One day Dan noticed that the surface underneath the floorboards in the office was wet, and the next day it was even wetter. We removed all of the stuff that is stored underneath the 5 boards – mostly spare materials (wire, hose, stainless steel, aluminum, rubber, gasketing, etc), and our backup propeller and starter motor. The room was a total shambles, as were the galley and forward head areas, which absorbed the overflow! Kathy sponged up the water, flooded the area again with SaltAway, sponged it up again, and painted the whole area. This all took a bit longer than it might sound because all this time the leak was still happening and we were trying to track down the source. It turned out to be a *tiny* crack in the cement bulkhead near the main door to this room. We think, but haven’t been able to fully confirm, that it is leaking rainwater from somewhere above. We’ve made it more difficult to confirm by drilling a hole through that cracked spot, to allow the water to drain the opposite direction, down into a bilge rather than onto the top surface of our steel water tanks. This volunteer project caused quite a bit of consternation when we thought that we might have a serious leak (the room is below sea level, and contains several thru-hulls and lots of hoses). We also ended up cleaning up the bilge, testing its pump and replacing a stuck valve that was preventing the pump from fully emptying the bilge. We are pleased at having the area clean and painted, the materials reorganized and stowed more neatly, and the sense that the water management in that area is quite improved.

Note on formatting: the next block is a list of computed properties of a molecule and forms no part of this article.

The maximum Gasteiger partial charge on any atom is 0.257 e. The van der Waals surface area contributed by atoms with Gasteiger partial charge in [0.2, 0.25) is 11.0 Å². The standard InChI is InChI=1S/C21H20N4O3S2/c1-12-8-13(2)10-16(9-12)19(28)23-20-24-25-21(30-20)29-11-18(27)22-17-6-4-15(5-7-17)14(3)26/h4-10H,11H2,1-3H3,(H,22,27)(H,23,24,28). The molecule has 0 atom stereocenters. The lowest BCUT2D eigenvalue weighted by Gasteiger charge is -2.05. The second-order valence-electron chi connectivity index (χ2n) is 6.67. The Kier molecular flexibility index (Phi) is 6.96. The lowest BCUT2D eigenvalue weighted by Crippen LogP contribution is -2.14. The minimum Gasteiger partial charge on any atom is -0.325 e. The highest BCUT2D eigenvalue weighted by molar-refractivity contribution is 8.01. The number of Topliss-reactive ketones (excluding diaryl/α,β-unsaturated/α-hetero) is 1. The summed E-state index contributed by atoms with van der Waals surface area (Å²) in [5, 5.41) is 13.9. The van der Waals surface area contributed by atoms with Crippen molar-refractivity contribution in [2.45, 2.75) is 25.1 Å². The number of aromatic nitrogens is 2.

Eventually, however, we decided that we had done enough work and it was time to move on. ๐Ÿ™‚ I almost forgot to mention that we have ordered a new dinghy from a distributor in Panama City. Our old one was quite old when we bought it from a fellow cruiser and the fabric has become leaky from too much sun exposure (before the set of chaps that we added a couple of years ago). We have to pump it up daily and have patched it a few times in the last month. We haven’t ever had a new dinghy before, and it’s exciting to think that soon we won’t be dealing with the consequences of someone else’s choices. ๐Ÿ™‚ It’s due to arrive in Panama City the last week of August, so we need to get that last couple of hundred miles soon. The time has come! We’re on our way…

We moved to a place along the north shore of Isla Cebaco, the island that caps the mouth of the gulf. We spent a couple of days running the watermaker, doing laundry, replacing a chock to support the dinghy on deck while we’re traveling on the ocean, and knocking out a number of small house projects. We intended to clean the boat’s bottom, but somehow didn’t manage to find a good time when the tidal current would allow it. One day a local fishing boat with 3 men stopped by to chat for a bit. We had a confusing conversation where we ended up thinking we’d been invited to come out to the house of one of the guys that afternoon at 4, after they got done fishing. We made some hummus to share and got ready to go. At 4:00 they were still fishing nearby. At 4:30 we hopped in the dinghy and zipped out to see what the plan was. There were six people happily fishing with hand lines, and they had quite a number of smallish fish – a successful outing. We talked about the types of fish they were catching and their techniques, but nothing was said about getting together later. In retrospect, we decided that they were probably inviting us to join them fishing rather than afterwards. Just before dark, the original 3 men stopped by again, while returning from tending their nets. They gave us a couple of corvina fish that they’d caught – very generous! We were so disappointed to have misunderstood what they were trying to communicate earlier! (But we have been enjoying the hummus!)